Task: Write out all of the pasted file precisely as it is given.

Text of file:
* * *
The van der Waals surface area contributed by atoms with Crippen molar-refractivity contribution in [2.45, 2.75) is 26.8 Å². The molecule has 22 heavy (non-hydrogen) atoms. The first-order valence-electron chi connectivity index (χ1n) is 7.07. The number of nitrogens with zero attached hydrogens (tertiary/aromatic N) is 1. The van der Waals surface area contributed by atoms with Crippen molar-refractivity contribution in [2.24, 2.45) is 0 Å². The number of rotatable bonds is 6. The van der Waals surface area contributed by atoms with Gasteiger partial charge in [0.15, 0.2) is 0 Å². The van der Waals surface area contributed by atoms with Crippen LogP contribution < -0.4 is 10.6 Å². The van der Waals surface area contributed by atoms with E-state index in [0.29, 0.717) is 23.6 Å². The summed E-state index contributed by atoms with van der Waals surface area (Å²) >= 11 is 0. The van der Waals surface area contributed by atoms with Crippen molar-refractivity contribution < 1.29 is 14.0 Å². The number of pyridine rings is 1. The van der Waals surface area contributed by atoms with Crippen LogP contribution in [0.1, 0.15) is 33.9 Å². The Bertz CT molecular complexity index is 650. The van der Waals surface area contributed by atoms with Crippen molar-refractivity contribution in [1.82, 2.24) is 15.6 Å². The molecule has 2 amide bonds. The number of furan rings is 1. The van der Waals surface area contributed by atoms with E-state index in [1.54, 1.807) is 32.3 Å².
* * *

The van der Waals surface area contributed by atoms with Crippen molar-refractivity contribution in [2.45, 2.75) is 26.8 Å². The molecule has 22 heavy (non-hydrogen) atoms. The first-order valence-electron chi connectivity index (χ1n) is 7.07. The number of nitrogens with zero attached hydrogens (tertiary/aromatic N) is 1. The van der Waals surface area contributed by atoms with Crippen molar-refractivity contribution in [2.24, 2.45) is 0 Å². The number of rotatable bonds is 6. The van der Waals surface area contributed by atoms with Gasteiger partial charge in [0.15, 0.2) is 0 Å². The van der Waals surface area contributed by atoms with Crippen LogP contribution < -0.4 is 10.6 Å². The van der Waals surface area contributed by atoms with E-state index in [0.29, 0.717) is 23.6 Å². The summed E-state index contributed by atoms with van der Waals surface area (Å²) >= 11 is 0. The van der Waals surface area contributed by atoms with Crippen molar-refractivity contribution < 1.29 is 14.0 Å². The number of pyridine rings is 1. The van der Waals surface area contributed by atoms with Crippen LogP contribution in [0.1, 0.15) is 33.9 Å². The Bertz CT molecular complexity index is 650. The van der Waals surface area contributed by atoms with Crippen molar-refractivity contribution in [1.82, 2.24) is 15.6 Å². The molecule has 2 amide bonds. The number of furan rings is 1. The van der Waals surface area contributed by atoms with E-state index in [1.54, 1.807) is 32.3 Å².